While an argument could be made that it would have been easier to build two separate organs, the economy of the Pasi dual-temperament design yields much larger and more complete organs in both temperaments than would be possible if separate cases, chests, actions and wind-systems were to be built for the same price.

The mechanical key action is suspended to provide the most direct link between keys and pallets. Solenoid slider motors and an electric combination system by Taylor of England enhance the mechanical stop action of the well-tempered side of the organ. The meantone stops may be drawn only by hand, but the well-ordered Italian levers allow for the drawing of an entire chorus with one sweep of the hand.

All of the pipes were made by hand in the Pasi shop, with the exception of 10 wooden basses recycled from the previous organ. Metal pipes are made of an alloy of 97% lead, with a remainder of tin and trace metals, cast to variable thickness and hammered to increase density. Flue pipes are cut to exact length and cone- or scroll-tuned for maximum stability of tuning. Wooden pipes are of poplar and Douglas fir. The freestanding case is of white oak and incorporates pillars, arches and ornaments from the original 1918 organ façade designed by cathedral architect Thomas Rogers Kimball.

Tapered wind lines deliver wind to the organ from a separate, adjacent bellows room, which will be a dedicated public space for education about the organ. The organ is winded by four 4’ x 8’ wedge-shaped bellows, either fed by a 2 horsepower silent blower or raised with calcant pedals by human assistants. The option of hand-pumped (or in this case, treaded) wind and the resulting possibility of a messa di voce bloom in the organ’s sound are reflected in an excerpt from John Dryden’s Song for St. Cecilia’s Day painted around the perimeter of the bellows room ceiling:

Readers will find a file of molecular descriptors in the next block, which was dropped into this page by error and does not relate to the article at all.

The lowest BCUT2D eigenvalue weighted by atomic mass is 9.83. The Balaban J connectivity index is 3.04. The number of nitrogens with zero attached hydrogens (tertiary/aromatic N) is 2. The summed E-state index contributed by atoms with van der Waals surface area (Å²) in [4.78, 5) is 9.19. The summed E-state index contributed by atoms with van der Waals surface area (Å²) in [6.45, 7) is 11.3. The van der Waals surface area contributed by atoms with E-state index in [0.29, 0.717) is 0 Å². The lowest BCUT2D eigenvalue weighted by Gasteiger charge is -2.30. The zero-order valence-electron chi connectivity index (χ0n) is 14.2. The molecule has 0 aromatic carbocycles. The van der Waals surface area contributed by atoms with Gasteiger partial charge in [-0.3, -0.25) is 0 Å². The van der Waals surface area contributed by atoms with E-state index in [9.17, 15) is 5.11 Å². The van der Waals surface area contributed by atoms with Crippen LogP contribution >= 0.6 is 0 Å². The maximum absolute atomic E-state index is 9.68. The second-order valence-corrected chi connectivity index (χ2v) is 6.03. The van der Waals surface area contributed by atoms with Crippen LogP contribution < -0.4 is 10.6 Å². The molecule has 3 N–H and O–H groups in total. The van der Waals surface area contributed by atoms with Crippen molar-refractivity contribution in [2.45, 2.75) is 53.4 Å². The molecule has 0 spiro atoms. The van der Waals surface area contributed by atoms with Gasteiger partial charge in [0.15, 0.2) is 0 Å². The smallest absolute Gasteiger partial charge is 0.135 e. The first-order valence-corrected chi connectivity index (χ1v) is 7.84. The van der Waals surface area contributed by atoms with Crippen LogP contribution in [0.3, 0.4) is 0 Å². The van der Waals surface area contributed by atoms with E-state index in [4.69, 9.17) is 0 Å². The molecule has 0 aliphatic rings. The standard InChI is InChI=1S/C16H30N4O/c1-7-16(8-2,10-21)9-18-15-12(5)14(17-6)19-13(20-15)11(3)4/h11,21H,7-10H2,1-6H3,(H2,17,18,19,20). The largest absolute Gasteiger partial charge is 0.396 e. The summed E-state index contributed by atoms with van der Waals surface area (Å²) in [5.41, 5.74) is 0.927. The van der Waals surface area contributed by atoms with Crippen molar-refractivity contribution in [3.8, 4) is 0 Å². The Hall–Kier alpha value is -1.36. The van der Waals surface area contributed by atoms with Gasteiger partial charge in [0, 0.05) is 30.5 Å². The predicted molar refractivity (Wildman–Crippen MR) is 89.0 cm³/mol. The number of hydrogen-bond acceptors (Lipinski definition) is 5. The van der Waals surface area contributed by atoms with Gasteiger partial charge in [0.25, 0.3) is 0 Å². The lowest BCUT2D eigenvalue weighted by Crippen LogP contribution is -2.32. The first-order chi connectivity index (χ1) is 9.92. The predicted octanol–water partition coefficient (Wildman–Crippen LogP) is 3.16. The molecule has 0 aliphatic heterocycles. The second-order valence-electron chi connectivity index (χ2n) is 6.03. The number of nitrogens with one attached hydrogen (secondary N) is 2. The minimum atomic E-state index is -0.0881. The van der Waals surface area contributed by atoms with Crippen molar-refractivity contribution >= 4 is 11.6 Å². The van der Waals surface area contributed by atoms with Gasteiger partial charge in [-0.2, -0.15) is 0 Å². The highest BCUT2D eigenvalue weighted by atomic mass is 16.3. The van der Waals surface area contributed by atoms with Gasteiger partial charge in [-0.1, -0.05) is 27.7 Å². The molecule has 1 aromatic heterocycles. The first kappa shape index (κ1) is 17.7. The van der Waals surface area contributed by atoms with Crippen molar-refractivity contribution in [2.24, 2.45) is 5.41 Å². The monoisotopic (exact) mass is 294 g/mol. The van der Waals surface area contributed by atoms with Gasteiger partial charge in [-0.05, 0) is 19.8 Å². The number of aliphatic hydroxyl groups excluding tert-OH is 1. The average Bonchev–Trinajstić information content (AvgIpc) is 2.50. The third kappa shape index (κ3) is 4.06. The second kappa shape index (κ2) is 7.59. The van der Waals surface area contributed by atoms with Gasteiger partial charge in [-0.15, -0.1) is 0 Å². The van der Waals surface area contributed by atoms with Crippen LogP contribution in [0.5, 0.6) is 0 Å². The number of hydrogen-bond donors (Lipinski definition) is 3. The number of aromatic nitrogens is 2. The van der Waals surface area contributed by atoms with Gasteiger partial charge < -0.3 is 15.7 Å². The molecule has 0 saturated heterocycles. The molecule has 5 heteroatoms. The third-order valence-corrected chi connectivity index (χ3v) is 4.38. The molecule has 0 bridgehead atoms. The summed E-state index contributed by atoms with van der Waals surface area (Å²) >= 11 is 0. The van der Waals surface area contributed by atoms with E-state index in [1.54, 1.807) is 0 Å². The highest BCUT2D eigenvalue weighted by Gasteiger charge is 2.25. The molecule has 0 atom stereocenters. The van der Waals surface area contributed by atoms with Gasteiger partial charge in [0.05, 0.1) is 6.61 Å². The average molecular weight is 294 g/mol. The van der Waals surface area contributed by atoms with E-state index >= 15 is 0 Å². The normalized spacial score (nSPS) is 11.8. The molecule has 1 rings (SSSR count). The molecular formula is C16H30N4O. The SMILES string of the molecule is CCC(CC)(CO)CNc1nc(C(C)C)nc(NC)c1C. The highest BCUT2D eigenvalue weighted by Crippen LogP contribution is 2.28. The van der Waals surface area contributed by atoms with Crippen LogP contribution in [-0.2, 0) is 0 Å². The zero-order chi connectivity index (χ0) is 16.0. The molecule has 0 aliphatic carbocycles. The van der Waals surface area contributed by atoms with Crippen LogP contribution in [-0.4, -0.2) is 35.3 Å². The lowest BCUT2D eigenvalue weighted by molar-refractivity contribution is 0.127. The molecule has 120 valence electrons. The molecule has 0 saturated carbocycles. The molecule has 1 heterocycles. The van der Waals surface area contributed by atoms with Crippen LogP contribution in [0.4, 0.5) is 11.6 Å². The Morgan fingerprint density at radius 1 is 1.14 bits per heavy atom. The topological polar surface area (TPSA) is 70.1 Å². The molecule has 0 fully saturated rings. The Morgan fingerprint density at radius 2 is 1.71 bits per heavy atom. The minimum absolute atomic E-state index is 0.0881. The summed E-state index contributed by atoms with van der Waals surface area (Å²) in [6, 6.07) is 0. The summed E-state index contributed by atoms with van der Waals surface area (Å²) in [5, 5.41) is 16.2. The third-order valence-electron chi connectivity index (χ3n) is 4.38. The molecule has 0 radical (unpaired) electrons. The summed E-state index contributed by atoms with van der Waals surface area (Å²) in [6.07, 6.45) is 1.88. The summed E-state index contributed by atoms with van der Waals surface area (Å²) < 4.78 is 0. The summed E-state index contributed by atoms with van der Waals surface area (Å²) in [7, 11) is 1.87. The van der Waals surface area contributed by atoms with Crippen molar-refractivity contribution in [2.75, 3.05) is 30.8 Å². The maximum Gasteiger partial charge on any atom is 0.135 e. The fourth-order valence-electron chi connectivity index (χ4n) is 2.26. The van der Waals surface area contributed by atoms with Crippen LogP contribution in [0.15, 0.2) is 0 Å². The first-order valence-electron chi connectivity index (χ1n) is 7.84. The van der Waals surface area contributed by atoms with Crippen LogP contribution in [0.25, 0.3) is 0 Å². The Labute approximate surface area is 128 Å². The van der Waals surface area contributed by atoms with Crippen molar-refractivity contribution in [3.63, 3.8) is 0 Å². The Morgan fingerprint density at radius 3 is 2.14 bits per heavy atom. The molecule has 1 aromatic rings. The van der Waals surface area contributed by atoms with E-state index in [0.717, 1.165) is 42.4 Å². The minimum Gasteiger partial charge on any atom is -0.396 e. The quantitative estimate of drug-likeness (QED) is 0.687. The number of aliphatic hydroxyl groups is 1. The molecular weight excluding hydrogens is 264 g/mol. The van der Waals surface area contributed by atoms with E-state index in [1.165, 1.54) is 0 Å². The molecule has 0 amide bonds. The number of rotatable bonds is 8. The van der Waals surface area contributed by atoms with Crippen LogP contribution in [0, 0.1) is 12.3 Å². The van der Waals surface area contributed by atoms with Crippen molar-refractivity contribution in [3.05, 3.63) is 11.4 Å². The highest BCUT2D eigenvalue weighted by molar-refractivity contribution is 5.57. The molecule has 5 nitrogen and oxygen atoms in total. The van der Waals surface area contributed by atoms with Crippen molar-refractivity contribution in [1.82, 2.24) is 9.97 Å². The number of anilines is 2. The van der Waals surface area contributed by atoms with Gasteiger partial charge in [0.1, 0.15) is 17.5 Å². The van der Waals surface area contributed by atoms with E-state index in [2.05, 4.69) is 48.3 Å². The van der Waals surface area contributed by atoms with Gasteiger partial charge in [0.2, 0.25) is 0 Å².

Both the instrument and its builder seem to consciously evade characterization as either eclectic or stylistically specific. While the stoplist may look like a complete “eclectic” organ, preference is clearly given to a colorful, well-blended Schnitgerian tonal ideal. For instance, the smooth 16’ Posaune easily balances only a couple of other stops, but seems to grow in gravitas as brilliant choruses are built upon it. A colorful variety of flutes, principals and mutations seem to blend and balance in every conceivable combination and permutation. Conversely, while materials and blockwerk-like choruses may recall Niehoff, and reed scales and shallots Schnitger and Clicquot, liberal incorporation of harmonic flutes and slotted strings equally sympathetic to Bach and Widor contributes to the artistic fusion and synthesis characteristic of “universal” and “cosmopolitan” organs of every age.